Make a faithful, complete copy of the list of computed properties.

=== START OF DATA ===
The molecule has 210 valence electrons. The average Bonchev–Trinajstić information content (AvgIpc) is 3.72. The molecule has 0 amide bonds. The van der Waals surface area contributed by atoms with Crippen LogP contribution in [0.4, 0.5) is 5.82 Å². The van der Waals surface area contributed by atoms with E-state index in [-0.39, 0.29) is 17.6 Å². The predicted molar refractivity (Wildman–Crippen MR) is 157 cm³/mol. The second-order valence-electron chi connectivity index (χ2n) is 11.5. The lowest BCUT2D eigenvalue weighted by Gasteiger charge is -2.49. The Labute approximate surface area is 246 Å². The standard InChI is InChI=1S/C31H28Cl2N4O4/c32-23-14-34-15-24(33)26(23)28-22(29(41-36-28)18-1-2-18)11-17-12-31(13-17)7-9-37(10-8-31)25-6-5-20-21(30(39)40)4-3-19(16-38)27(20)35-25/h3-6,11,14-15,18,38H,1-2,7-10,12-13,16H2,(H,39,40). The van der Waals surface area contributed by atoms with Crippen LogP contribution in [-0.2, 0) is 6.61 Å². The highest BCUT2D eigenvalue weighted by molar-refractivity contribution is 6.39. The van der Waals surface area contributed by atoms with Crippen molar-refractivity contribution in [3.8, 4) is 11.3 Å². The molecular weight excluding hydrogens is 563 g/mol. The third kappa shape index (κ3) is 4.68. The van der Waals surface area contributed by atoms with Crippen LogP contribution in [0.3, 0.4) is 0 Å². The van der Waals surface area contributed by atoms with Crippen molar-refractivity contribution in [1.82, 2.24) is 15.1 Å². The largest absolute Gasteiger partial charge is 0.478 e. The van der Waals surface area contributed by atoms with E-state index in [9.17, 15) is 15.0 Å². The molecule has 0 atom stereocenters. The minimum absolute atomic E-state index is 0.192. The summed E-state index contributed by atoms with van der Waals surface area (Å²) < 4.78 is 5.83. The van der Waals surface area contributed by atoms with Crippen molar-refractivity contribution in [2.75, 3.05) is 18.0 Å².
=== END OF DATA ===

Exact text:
The molecule has 210 valence electrons. The average Bonchev–Trinajstić information content (AvgIpc) is 3.72. The molecule has 0 amide bonds. The van der Waals surface area contributed by atoms with Crippen LogP contribution in [0.4, 0.5) is 5.82 Å². The van der Waals surface area contributed by atoms with E-state index in [-0.39, 0.29) is 17.6 Å². The predicted molar refractivity (Wildman–Crippen MR) is 157 cm³/mol. The second-order valence-electron chi connectivity index (χ2n) is 11.5. The lowest BCUT2D eigenvalue weighted by Gasteiger charge is -2.49. The Labute approximate surface area is 246 Å². The standard InChI is InChI=1S/C31H28Cl2N4O4/c32-23-14-34-15-24(33)26(23)28-22(29(41-36-28)18-1-2-18)11-17-12-31(13-17)7-9-37(10-8-31)25-6-5-20-21(30(39)40)4-3-19(16-38)27(20)35-25/h3-6,11,14-15,18,38H,1-2,7-10,12-13,16H2,(H,39,40). The van der Waals surface area contributed by atoms with Crippen LogP contribution in [-0.2, 0) is 6.61 Å². The highest BCUT2D eigenvalue weighted by molar-refractivity contribution is 6.39. The van der Waals surface area contributed by atoms with Crippen molar-refractivity contribution in [3.8, 4) is 11.3 Å². The molecular weight excluding hydrogens is 563 g/mol. The third kappa shape index (κ3) is 4.68. The van der Waals surface area contributed by atoms with Crippen LogP contribution in [0.3, 0.4) is 0 Å². The van der Waals surface area contributed by atoms with Crippen molar-refractivity contribution in [1.82, 2.24) is 15.1 Å². The largest absolute Gasteiger partial charge is 0.478 e. The van der Waals surface area contributed by atoms with E-state index in [9.17, 15) is 15.0 Å². The molecule has 0 atom stereocenters. The minimum absolute atomic E-state index is 0.192. The summed E-state index contributed by atoms with van der Waals surface area (Å²) < 4.78 is 5.83. The van der Waals surface area contributed by atoms with Crippen molar-refractivity contribution in [2.75, 3.05) is 18.0 Å².